Largest maker of bump stocks will stop accepting orders
LOS ANGELES (AP) — The largest manufacturer of bump stocks, which allow semi-automatic weapons to fire rapidly like automatic firearms, announced Wednesday that it will stop taking orders and shut down its website next month.
The announcement comes about a month after President Donald Trump said his administration would “ban” bump stocks, which he said “turn legal weapons into illegal machines.”
The devices became a focal point of the national gun control debate when they were used in October when a man carried out the deadliest mass shooting in modern U.S. history.
About a dozen bump stocks were found among the weapons used by Stephen Paddock when he unleashed a hail of bullets from his high-rise Las Vegas hotel suite, killing 58 people and leaving more than 800 others injured.
Slide Fire Solutions, which is based in Moran, Texas, posted a message on its website saying the company will stop taking orders at midnight on May 20. The company provided no other details and did not say why it was shutting down.
There was no immediate response to a request for comment sent through Slide Fire’s website and the company’s founder and CEO, Jeremiah Cottle, did not immediately respond to a LinkedIn message seeking comment.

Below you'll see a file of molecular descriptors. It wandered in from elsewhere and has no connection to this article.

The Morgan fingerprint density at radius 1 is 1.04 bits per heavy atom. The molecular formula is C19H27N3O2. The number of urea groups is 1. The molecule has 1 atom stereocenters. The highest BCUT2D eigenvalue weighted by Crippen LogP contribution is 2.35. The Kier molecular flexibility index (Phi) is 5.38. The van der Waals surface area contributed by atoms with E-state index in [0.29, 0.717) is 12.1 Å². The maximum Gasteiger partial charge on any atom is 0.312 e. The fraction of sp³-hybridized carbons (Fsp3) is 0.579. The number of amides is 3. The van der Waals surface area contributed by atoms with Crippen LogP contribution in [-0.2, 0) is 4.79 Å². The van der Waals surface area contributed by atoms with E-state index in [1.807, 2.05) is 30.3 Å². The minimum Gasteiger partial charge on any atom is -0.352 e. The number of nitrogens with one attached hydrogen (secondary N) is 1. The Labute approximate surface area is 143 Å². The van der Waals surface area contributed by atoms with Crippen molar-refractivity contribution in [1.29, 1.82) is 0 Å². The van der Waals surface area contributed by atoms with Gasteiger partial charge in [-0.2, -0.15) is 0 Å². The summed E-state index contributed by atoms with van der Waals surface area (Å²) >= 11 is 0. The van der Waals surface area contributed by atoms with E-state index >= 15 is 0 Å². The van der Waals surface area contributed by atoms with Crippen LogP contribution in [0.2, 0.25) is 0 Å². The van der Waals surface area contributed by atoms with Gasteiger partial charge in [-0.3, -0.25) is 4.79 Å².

The Brady Center for Gun Violence filed a lawsuit against Slide Fire after the Las Vegas mass shooting and alleged that the company “provided a product that turned a semi-automatic gun into the functional equivalent of a machine gun, thereby evading longstanding federal law.”
“Bump stocks should not be available for sale to the general public, and they should never have been allowed to be sold,” said Avery Gardiner, the co-president of the Brady Center. “I’m sure in the lawsuit, we’ll learn more about their announcement about closing their website and what they plan to do with their assets, including their patent. This sure seems to be a positive development.”
The Justice Department said last month that it had started the process to amend federal firearms regulations to clarify that federal law defines bump stocks as machine guns.
That would reverse a 2010 decision by the Bureau of Alcohol, Tobacco, Firearms and Explosives that found bump stocks did not amount to machine guns and could not be regulated unless Congress amended existing firearms law or passed a new one.
Some states have also sought their own restrictions. Last week, Vermont Gov. Phil Scott, a Republican, signed a package of bills that included a ban on bump stocks. A far-reaching school safety bill signed last month by Florida Gov. Rick Scott, also a Republican, included a bump stocks ban and was immediately met with a lawsuit by the National Rifle Association.
Associated Press Business Writer Matt Ott in Washington contributed to this report.